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Re: my bottom freezer not closing properly
Pull both drawers completely out of their locations, clean off the slides that they each normally rest on. Clean off the surfaces beneath where they sit. Now, if they are both the same width and height, switch them and see if the problem is solved. If not, check the actual drawers to see if their sliding surfaces are cracked or covered with any kind of junk. You should be able to get everything to fit with these procedures.
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My name is Peter. I am a retired field service refrigeration technician.
Refrigerators with freezer drawers are nice up until the time that you need to call a service technician, and find out it cost about 40% more than a top or side by side refrigerator to repair.
If you leave your freezer drawer not completely closed, outside warm air enters your freezer and you get Ice build up on the rail system. It is difficult to see if the freezer drawer is completely closed because the fresh food section doors above block the view.
If you can pull the drawer out part of the way, use a hair dryer directly on the rail system on both sides in a effort to melt the restricting ice. Take your time. This may take several hours at which time you will push and pull on the drawer every 30 minutes until you break the rail system free from ice restriction.
After you have the door free, with a kitchen spatula and a hair dryer heat the gasket around the freezer door gasket pulling the gasket out to repair a possible crushed door gasket and not having a goo seal.
I have gone on service calls where the rail system ice was so built up, all I could do was to advise the customer to unplug the refrigerator for 36-24 hours to clear the ice from the rail system.
This is a common problem with drawer freezers. Next time get either a top mount refrigerator freezer or a side by side. Lower repair cost and more reliable.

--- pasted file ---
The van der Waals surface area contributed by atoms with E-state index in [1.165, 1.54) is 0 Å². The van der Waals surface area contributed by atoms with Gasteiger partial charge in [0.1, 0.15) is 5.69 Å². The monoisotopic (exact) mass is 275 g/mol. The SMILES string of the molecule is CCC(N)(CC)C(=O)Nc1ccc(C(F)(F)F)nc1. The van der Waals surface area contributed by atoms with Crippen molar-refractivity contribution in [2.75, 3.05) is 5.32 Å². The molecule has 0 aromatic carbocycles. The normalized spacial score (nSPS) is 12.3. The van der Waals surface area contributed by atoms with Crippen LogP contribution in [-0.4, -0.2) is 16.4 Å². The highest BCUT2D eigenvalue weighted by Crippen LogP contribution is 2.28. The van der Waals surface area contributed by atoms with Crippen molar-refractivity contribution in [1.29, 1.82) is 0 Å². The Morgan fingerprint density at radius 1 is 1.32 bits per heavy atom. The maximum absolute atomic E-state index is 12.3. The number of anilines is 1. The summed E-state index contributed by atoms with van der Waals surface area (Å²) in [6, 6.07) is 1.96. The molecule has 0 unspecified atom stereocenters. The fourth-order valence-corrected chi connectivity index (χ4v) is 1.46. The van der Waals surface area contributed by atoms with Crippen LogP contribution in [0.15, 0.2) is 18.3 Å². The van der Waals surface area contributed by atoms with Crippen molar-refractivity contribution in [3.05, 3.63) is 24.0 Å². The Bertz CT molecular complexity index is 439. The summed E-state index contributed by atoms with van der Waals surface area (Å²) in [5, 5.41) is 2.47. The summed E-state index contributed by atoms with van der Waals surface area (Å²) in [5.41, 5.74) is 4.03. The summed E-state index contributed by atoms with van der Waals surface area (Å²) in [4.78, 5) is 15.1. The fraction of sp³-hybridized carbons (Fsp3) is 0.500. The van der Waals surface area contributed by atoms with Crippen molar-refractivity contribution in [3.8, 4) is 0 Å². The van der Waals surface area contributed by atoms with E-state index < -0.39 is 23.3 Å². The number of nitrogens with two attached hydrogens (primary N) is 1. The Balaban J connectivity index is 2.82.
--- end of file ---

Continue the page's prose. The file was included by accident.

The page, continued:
would check ur freezer thermistors and cold control thermostat as well as air flow damper vent
Lastly check the cold control thermostat with a meter for both OHMS and volts ( VOLTS is a live test with fridge plugged in so be careful) It must show 110 volts. An open or thermostat that reads infinity will not allow the proper cooling and defrosting cycles to operate and may in fact stop anything from happening as if there is no power to the unit?
ALSO CHECK THE AIR FLOW VENT SYSTEM At times it can get stuck to far closed or open. Some units feature a digital electric adjusting vent system while others are manually set. Check for any ice build up or other obstruction in the vent damper, see if u can manually open or close it. Some times when u have the settings set to the highest it closes off one area while allowing to much cold air flow to the other area!
Cold air sinks. If evaporator temp is not low enough only the items on bottom of freezer will get cold and possibly freeze - stuff on top will not.
Throw a digital thermometer in there towards the top shelves and I bet your temps are high. Low refrigerant will cause this; furthermore, if you leave the refrigerator door open by accident, the refrigerator will never shut off, the freezer evaporator will freeze over with a block of ice, and the freezer temps will be higher. If that is what happened, simply unplug the unit and allow it to self defrost and then turn it back on for proper operation and make sure that the refrigerator door is properly closed!
My kitchen aid bottom drawer freezer kept melting and freezing to block the drain and then water would leak out all over the floor. I did the WHOLE fridge/freezer defrosting process once, when i really just needed to do the bottom. I have had issues with other Kitchen Aid (NEW BTW) appliances so I've talked to many repair people. One guy who came out to fix something else, told me that the freezer is really a pain to get to close completely. SO, when you don't close it all the way (Extra push) it will melt and then re freeze when it is closed properly. He suggested I take everything out, leave it open and use a hair dryer on the ice until it melts. Then use a wire hanger to unplug the drain to make sure its draining properly.